Eye on Nature: Is this a robin eating my fruit?

Your notes and queries for Eanna Ní Lamhna

This little bird is running under my raspberry canes eating fallen fruit. It looks like a robin but has no red breast. Colette McCarthy This is a lovely picture of a juvenile robin, recently fledged. It won’t get its red breast feathers for a while.

Myself and the kids, out walking, spotted this bumblebee on the road. We think it's carrying eggs somewhere and can't fly because the eggs are too heavy. Ann Jordan This red-tailed bumblebee is indeed carrying a load of mites on its back. These feed on pollen and wax in the bee's nest and are using the bee for transport. But if the load becomes too heavy, then the bee cannot fly.

Could you identify this insect? It landed on me; never saw one before. Colm Kinsella This is an ichneumon fly, which parasitises the larvae of other insects. It lays eggs into their living bodies, which it pierces first with the long ovipositor sticking out at the rear of its abdomen.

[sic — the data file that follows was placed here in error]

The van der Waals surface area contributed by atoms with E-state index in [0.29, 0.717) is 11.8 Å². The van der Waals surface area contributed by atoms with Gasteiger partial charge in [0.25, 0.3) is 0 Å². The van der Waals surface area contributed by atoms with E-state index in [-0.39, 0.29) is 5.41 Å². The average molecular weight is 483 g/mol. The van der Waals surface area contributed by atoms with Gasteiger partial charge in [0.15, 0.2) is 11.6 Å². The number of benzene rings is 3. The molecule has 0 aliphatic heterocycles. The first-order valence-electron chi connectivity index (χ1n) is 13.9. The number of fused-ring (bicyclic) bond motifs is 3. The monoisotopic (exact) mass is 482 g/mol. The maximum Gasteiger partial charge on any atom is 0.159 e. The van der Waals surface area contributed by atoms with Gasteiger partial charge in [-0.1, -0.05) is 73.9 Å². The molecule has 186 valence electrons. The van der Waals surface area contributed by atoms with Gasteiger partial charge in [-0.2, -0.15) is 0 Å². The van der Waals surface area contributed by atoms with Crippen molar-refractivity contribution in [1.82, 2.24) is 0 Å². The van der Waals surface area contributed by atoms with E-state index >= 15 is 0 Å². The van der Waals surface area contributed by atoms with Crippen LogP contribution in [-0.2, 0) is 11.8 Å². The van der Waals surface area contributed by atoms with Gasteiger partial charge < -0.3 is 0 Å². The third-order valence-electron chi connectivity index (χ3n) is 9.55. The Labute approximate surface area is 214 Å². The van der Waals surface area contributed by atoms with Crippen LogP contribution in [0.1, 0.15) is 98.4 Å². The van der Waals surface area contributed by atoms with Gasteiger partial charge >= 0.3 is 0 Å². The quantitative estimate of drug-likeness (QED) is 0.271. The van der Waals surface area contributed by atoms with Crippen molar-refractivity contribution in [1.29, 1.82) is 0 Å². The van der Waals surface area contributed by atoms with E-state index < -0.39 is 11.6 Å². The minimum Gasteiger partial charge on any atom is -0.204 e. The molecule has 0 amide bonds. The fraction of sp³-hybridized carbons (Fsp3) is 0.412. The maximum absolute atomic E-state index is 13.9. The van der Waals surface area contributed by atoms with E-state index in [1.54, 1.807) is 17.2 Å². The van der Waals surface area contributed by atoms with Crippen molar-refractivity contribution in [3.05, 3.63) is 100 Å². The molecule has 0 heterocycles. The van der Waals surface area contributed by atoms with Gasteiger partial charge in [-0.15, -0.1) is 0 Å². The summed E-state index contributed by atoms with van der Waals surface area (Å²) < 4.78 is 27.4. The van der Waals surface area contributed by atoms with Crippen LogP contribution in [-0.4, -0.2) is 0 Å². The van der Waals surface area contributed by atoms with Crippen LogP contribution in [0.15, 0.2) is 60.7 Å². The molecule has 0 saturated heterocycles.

On the rocks just below the path to Valentia lighthouse we spotted a hare unable to move. I retrieved it but it appeared unable to move its hind legs. A local vet confirmed its back was broken and it was paralysed, so sadly he put it to sleep. Have you any explanation as to how it could have got there or what might have happened to it? Louise Taaffe Hares form part of the prey of both golden and sea eagles. This one may have been dropped from a height by an eagle unable to carry it and the fall broke its back.


I found this wasp-like insect. What is it please? Eileen Dennison It is a woodwasp, also called a horntail. It drills into timber with the long ovipositor at the rear of its abdomen and lays its eggs deep inside. It cannot sting.

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